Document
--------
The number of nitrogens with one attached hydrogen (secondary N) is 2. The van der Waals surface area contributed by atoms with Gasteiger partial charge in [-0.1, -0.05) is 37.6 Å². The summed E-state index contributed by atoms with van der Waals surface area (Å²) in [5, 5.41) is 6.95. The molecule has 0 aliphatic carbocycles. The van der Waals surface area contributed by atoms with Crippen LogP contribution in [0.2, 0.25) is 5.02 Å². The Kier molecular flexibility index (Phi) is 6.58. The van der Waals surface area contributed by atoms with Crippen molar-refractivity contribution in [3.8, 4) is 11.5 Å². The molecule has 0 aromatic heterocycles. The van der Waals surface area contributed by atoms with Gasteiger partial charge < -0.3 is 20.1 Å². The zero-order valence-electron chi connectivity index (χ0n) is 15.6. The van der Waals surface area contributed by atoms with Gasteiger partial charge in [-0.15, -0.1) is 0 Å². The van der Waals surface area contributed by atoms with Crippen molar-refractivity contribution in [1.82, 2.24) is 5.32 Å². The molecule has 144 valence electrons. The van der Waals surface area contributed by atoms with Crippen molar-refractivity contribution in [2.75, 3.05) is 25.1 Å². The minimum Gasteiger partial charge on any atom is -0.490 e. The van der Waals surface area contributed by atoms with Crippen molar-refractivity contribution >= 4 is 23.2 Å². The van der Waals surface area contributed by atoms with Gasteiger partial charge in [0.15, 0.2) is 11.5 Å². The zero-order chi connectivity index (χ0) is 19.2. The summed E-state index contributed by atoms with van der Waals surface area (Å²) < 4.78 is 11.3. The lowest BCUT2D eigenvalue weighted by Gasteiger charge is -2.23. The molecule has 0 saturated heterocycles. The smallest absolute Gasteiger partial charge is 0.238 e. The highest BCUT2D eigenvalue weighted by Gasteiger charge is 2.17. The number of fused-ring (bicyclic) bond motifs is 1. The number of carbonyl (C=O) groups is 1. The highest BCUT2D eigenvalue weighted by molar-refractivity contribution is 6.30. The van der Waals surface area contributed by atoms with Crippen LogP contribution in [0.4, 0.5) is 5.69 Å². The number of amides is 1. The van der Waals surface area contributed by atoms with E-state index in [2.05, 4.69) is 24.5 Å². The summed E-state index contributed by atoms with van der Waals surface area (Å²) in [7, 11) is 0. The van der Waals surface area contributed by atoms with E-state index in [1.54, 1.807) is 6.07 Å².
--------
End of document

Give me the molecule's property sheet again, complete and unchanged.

The number of nitrogens with one attached hydrogen (secondary N) is 2. The van der Waals surface area contributed by atoms with Gasteiger partial charge in [-0.1, -0.05) is 37.6 Å². The summed E-state index contributed by atoms with van der Waals surface area (Å²) in [5, 5.41) is 6.95. The molecule has 0 aliphatic carbocycles. The van der Waals surface area contributed by atoms with Crippen LogP contribution in [0.2, 0.25) is 5.02 Å². The Kier molecular flexibility index (Phi) is 6.58. The van der Waals surface area contributed by atoms with Crippen molar-refractivity contribution in [3.8, 4) is 11.5 Å². The molecule has 0 aromatic heterocycles. The van der Waals surface area contributed by atoms with Gasteiger partial charge < -0.3 is 20.1 Å². The zero-order valence-electron chi connectivity index (χ0n) is 15.6. The van der Waals surface area contributed by atoms with Gasteiger partial charge in [-0.15, -0.1) is 0 Å². The van der Waals surface area contributed by atoms with Crippen molar-refractivity contribution in [1.82, 2.24) is 5.32 Å². The molecule has 144 valence electrons. The van der Waals surface area contributed by atoms with Crippen molar-refractivity contribution in [2.75, 3.05) is 25.1 Å². The minimum Gasteiger partial charge on any atom is -0.490 e. The van der Waals surface area contributed by atoms with Crippen molar-refractivity contribution >= 4 is 23.2 Å². The van der Waals surface area contributed by atoms with Gasteiger partial charge in [0.15, 0.2) is 11.5 Å². The zero-order chi connectivity index (χ0) is 19.2. The summed E-state index contributed by atoms with van der Waals surface area (Å²) < 4.78 is 11.3. The lowest BCUT2D eigenvalue weighted by Gasteiger charge is -2.23. The molecule has 0 saturated heterocycles. The smallest absolute Gasteiger partial charge is 0.238 e. The highest BCUT2D eigenvalue weighted by Gasteiger charge is 2.17. The number of fused-ring (bicyclic) bond motifs is 1. The number of carbonyl (C=O) groups is 1. The highest BCUT2D eigenvalue weighted by molar-refractivity contribution is 6.30. The van der Waals surface area contributed by atoms with Crippen LogP contribution in [0.4, 0.5) is 5.69 Å². The number of amides is 1. The van der Waals surface area contributed by atoms with E-state index in [2.05, 4.69) is 24.5 Å². The summed E-state index contributed by atoms with van der Waals surface area (Å²) in [7, 11) is 0. The van der Waals surface area contributed by atoms with E-state index in [1.54, 1.807) is 6.07 Å².